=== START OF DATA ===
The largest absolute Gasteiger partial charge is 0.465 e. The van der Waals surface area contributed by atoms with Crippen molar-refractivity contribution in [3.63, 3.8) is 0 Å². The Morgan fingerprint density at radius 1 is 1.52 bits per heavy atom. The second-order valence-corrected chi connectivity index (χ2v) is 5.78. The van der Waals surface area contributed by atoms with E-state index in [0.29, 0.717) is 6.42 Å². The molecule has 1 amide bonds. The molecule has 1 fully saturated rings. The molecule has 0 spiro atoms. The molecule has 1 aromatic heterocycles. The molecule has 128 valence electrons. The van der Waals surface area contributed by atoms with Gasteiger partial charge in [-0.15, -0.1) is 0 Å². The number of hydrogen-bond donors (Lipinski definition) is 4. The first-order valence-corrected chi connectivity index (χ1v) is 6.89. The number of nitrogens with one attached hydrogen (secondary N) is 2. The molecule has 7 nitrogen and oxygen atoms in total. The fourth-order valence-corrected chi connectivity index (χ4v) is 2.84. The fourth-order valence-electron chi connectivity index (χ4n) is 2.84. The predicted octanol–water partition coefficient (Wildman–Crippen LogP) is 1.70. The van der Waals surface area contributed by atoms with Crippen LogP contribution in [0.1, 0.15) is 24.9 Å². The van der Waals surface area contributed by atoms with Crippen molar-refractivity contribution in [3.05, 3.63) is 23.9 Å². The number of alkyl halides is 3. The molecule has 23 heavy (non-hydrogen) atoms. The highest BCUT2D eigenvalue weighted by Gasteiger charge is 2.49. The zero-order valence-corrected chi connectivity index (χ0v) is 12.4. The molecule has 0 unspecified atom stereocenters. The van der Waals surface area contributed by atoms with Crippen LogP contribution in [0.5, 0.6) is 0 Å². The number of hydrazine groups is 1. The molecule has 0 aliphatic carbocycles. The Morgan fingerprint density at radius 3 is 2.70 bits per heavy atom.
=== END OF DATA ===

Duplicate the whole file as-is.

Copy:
The largest absolute Gasteiger partial charge is 0.465 e. The van der Waals surface area contributed by atoms with Crippen molar-refractivity contribution in [3.63, 3.8) is 0 Å². The Morgan fingerprint density at radius 1 is 1.52 bits per heavy atom. The second-order valence-corrected chi connectivity index (χ2v) is 5.78. The van der Waals surface area contributed by atoms with E-state index in [0.29, 0.717) is 6.42 Å². The molecule has 1 amide bonds. The molecule has 1 fully saturated rings. The molecule has 0 spiro atoms. The molecule has 1 aromatic heterocycles. The molecule has 128 valence electrons. The van der Waals surface area contributed by atoms with Gasteiger partial charge in [-0.15, -0.1) is 0 Å². The number of hydrogen-bond donors (Lipinski definition) is 4. The first-order valence-corrected chi connectivity index (χ1v) is 6.89. The number of nitrogens with one attached hydrogen (secondary N) is 2. The molecule has 7 nitrogen and oxygen atoms in total. The fourth-order valence-corrected chi connectivity index (χ4v) is 2.84. The fourth-order valence-electron chi connectivity index (χ4n) is 2.84. The predicted octanol–water partition coefficient (Wildman–Crippen LogP) is 1.70. The van der Waals surface area contributed by atoms with Crippen LogP contribution in [0.1, 0.15) is 24.9 Å². The van der Waals surface area contributed by atoms with Crippen molar-refractivity contribution in [3.05, 3.63) is 23.9 Å². The number of alkyl halides is 3. The molecule has 23 heavy (non-hydrogen) atoms. The highest BCUT2D eigenvalue weighted by Gasteiger charge is 2.49. The zero-order valence-corrected chi connectivity index (χ0v) is 12.4. The molecule has 0 unspecified atom stereocenters. The van der Waals surface area contributed by atoms with Crippen LogP contribution in [0.5, 0.6) is 0 Å². The number of hydrazine groups is 1. The molecule has 0 aliphatic carbocycles. The Morgan fingerprint density at radius 3 is 2.70 bits per heavy atom.